Hazard Community and Technical College is part of a 16-school network of similar institutions throughout the state of Kentucky. The Hazard Community College was founded in 1968 and took on its present name in 2003. The school operates six campuses throughout southeastern Kentucky. Three campuses operate in Hazard. The Leslie County Center, Knott County Branch and Lees College are all extension centers for the main campus on Highway 15 in Hazard.
HCTC offers associate’s of art or science degrees, as well as certificates and diplomas. The certificate and diploma programs prepare students to immediately enter the workforce with valuable skills. The associate’s degree programs can either launch a career or provide a stepping stone to a four-year institution.
The Business Administration Program offers students a variety of options as far as courses of study. Students can take the fast track and earn a diploma in small business management. Certificate programs are available in everything from accounting to supervisory management. The most comprehensive business program is the associate in applied science degree. With the AAS in hand, students can step directly into management positions or continue their studies at a four-year institution.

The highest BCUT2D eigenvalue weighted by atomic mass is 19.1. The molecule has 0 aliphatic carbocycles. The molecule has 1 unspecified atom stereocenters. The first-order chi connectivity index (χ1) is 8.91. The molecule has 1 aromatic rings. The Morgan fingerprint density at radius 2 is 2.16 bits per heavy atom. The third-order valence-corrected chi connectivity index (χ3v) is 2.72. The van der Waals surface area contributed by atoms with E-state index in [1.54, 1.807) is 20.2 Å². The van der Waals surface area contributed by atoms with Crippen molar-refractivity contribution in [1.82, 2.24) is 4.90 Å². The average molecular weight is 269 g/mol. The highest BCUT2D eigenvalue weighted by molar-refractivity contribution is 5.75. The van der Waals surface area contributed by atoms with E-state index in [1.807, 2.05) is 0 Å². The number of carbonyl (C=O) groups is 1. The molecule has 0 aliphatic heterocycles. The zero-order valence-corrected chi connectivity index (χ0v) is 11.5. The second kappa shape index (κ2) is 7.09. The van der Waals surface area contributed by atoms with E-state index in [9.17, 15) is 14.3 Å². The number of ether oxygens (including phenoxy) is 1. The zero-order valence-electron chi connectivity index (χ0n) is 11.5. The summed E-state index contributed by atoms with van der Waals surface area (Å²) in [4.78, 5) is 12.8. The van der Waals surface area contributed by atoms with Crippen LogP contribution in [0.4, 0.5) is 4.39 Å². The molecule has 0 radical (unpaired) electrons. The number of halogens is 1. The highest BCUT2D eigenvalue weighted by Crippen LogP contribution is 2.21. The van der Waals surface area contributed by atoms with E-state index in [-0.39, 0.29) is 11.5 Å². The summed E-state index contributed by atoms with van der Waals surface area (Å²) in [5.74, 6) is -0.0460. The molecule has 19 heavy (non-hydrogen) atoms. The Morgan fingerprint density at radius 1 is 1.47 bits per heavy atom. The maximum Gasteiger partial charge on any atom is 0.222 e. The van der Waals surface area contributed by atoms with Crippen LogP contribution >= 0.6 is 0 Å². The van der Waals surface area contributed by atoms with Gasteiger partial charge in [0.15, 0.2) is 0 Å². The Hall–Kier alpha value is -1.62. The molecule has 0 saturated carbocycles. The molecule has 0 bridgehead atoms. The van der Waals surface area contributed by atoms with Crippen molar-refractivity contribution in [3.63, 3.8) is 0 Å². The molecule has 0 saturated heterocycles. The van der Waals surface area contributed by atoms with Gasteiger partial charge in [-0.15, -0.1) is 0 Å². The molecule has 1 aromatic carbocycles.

The nursing and health sciences programs are among the most frequently chosen majors. Students can earn their certificate as nursing assistants in less than two years. The Nursing Integrated Program allows students to pursue the LPN track or the RN track. Graduates of the program can seamlessly transfer to a four-year school and work towards their baccalaureate degree. All nursing programs are rigorous, require extensive field work and the successful completion of one or more standardized tests, such as the NCLEX.